Deutsches Recht , July 1942. (Image from  Direito Alemão blog )

Deutsches Recht, July 1942. (Image from Direito Alemão blog)

"International Legal Cooperation in the Nazi-Fascist New Order"

in International Politics vol. 55, n. 6 (2018): 870–887.

National Socialists were notoriously hostile to the internationalist spirit and scoffed at the universalist and humanitarian values of international law. Yet in 1939, Nazi officials brought together jurists from across Europe to launch a new international legal institution. Founded officially in 1941, the International Law Chamber (Internationale Rechtskammer) exploited wide-spread dissatisfaction with liberal internationalism to rally European jurists around a regional-European, anti-liberal, and fascist-corporatist vision of international legal order.


"Svensk film i Hitlers Europa: Nationell filmindustri och internationella nätverk"

in Maria Björkman, Patrik Lundell & Sven Widmalm (red.) De intellektuellas förräderi? (Stockholm: Arkiv, 2016)

This book chapter examines how the Swedish film industry navigated between two alternative efforts to create international film networks in the interwar period--one led by Hollywood, the other led by Nazi Germany. I focus on Sweden's participation in the International Film Chamber (IFC), founded by Nazi Germany in 1935, in order to explore what longer-term legacies can be ascribed to Swedish cooperation with the intellectual and cultural politics of Hitler's Germany.

Adlibris / Bokus



© Ad Meskens / Wikimedia Commons

© Ad Meskens / Wikimedia Commons

"'European Literature' in the Nazi New Order: The Cultural Politics of the European Writers' Union, 1941-3"

in Journal of Contemporary History, 48 (3): 486-508.

This article examines the European Writers' Union, founded by Nazi Germany with representatives of fifteen nations in October 1941, in the context of the history of the idea of European literature. It argues that this institution was a serious effort to re-order the international literary field into a European form, designed to help legitimate Nazi Germany's New Order Europe and to establish the cultural hegemony which German elites believed they alone deserved. Drawing on work by scholars of comparative literature and cultural sociology, this article sets the Writers' Union in the transnational history of the literary field in twentieth-century Europe in order to interpret the rhetorical, ideological and practical strategies of what could be called the "soft power" of Nazi Empire.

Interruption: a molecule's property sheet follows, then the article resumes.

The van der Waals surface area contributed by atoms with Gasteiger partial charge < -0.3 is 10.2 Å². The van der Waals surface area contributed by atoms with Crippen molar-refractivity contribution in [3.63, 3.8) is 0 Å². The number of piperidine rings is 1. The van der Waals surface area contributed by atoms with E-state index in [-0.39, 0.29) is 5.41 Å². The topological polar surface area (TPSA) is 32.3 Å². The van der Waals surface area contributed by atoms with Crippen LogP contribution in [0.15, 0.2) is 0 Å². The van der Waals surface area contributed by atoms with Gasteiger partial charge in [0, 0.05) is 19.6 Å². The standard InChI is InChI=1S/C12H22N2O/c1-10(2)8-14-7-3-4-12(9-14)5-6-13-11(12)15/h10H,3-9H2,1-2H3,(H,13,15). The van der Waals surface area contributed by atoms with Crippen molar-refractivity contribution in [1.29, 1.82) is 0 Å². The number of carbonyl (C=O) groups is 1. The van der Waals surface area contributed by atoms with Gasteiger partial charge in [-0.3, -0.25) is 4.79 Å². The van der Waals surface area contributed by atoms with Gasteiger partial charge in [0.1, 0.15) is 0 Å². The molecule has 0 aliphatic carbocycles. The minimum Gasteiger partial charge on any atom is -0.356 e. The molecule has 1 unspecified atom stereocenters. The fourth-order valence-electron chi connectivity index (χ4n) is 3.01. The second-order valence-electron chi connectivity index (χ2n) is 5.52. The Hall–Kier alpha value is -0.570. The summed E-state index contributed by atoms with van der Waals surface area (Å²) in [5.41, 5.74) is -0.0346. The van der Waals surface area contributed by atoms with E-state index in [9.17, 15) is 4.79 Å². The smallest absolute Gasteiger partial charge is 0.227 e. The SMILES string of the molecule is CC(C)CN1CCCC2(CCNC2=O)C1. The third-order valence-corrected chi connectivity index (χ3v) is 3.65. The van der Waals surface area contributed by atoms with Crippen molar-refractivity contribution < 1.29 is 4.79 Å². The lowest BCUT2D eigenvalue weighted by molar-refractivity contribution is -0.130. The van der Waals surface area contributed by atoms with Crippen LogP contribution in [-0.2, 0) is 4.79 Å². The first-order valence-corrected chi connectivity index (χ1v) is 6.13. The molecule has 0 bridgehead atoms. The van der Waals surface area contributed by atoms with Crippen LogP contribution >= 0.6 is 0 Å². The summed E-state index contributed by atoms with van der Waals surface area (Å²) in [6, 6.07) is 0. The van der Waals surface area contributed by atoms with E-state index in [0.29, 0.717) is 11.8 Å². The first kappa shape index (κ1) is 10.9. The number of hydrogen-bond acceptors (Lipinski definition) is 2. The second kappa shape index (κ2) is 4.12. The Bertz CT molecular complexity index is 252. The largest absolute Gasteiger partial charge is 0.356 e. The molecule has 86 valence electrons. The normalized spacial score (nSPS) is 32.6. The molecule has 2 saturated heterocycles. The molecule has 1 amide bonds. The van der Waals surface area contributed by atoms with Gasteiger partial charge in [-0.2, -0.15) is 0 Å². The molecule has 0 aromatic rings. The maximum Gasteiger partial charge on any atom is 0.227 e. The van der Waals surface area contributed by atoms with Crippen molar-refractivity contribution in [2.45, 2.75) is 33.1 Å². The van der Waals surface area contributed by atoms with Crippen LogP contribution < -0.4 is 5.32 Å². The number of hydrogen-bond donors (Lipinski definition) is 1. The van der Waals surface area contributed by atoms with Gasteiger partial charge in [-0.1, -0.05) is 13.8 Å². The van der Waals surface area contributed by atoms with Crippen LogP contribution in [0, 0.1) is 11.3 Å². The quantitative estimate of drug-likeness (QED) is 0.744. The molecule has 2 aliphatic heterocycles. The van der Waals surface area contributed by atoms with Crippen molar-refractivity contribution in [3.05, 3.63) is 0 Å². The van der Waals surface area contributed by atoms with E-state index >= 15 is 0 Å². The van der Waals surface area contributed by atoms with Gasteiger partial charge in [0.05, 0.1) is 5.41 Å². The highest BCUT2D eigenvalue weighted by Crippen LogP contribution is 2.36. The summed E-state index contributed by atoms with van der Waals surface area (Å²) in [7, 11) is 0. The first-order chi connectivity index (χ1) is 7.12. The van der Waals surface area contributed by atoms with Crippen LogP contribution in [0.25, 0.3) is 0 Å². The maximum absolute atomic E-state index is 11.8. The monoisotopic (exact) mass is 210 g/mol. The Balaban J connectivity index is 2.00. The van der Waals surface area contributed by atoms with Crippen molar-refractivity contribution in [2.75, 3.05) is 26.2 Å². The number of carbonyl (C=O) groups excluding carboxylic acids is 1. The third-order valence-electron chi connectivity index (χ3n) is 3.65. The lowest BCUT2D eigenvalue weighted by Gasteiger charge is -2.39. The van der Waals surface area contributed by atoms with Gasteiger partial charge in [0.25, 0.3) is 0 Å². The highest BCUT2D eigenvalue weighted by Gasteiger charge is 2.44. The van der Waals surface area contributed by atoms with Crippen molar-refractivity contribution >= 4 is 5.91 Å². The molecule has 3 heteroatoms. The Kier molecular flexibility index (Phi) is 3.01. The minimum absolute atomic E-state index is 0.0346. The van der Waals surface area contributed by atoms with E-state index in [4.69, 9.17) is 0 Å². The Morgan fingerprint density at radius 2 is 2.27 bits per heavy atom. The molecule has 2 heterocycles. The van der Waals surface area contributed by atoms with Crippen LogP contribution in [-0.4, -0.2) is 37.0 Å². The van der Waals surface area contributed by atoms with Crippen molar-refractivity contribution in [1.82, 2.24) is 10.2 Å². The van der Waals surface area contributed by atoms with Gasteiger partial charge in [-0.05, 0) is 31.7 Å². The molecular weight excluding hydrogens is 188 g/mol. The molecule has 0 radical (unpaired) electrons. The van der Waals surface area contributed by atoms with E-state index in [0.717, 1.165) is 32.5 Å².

Book Chapters

Cinema and the Swastika: The International Expansion of Third Reich Cinema

"‘European Cinema for Europe!’ The International Film Chamber, 1935-42"

in Roel Vande Winkel and David Welch, eds., Cinema and the Swastika: The International Expansion of Third Reich Cinema (rev. ed., Houndsmill, UK: Palgrave Macmillan, 2011): 25-41.






Donatello Among the Blackshirts: History and Modernity in the Visual Culture of Fascist Italy.jpg


Poster for the 1943 French release of  Die Große Liebe . Source:

Poster for the 1943 French release of Die Große Liebe. Source:

"Zarah Leander and the Dream of a (Nazi) European Cinema"

"Here was an actress with the potential not just to replace Marlene Dietrich—whose 1930 departure for Hollywood had been a lasting blow to the German industry—but to be a new Garbo. And, if the Germans could keep her from running off to Hollywood, she could be Germany’s European Garbo."

An essay on the European role of the Swedish actress and singer, on the blog of the International Association for Media and History.

The Café Griensteidl in Vienna, watercolour by Reinhold Voelkel, 1896.  Photo by Getty

The Café Griensteidl in Vienna, watercolour by Reinhold Voelkel, 1896. Photo by Getty

"'European Culture' is an Invented Tradition"

An essay on the twentieth-century birth of the idea of 'European culture' in Aeon, the online magazine of ideas.

European intellectuals' "attachment to European distinctiveness led to an embrace and celebration of something else, something almost ineffable, that neither the US nor the USSR could ever claim: that was ‘European culture’."

El Dorado night club, Berlin pre-1933 (photo: Bundesarchiv Berlin)

El Dorado night club, Berlin pre-1933 (photo: Bundesarchiv Berlin)

"Cabarets Berlin" 

Historical essay in Uppsala stadsteater program book, 2014 (in Swedish)

This essay offers historical context for viewers of the Uppsala city theater company's production of the musical Cabaret.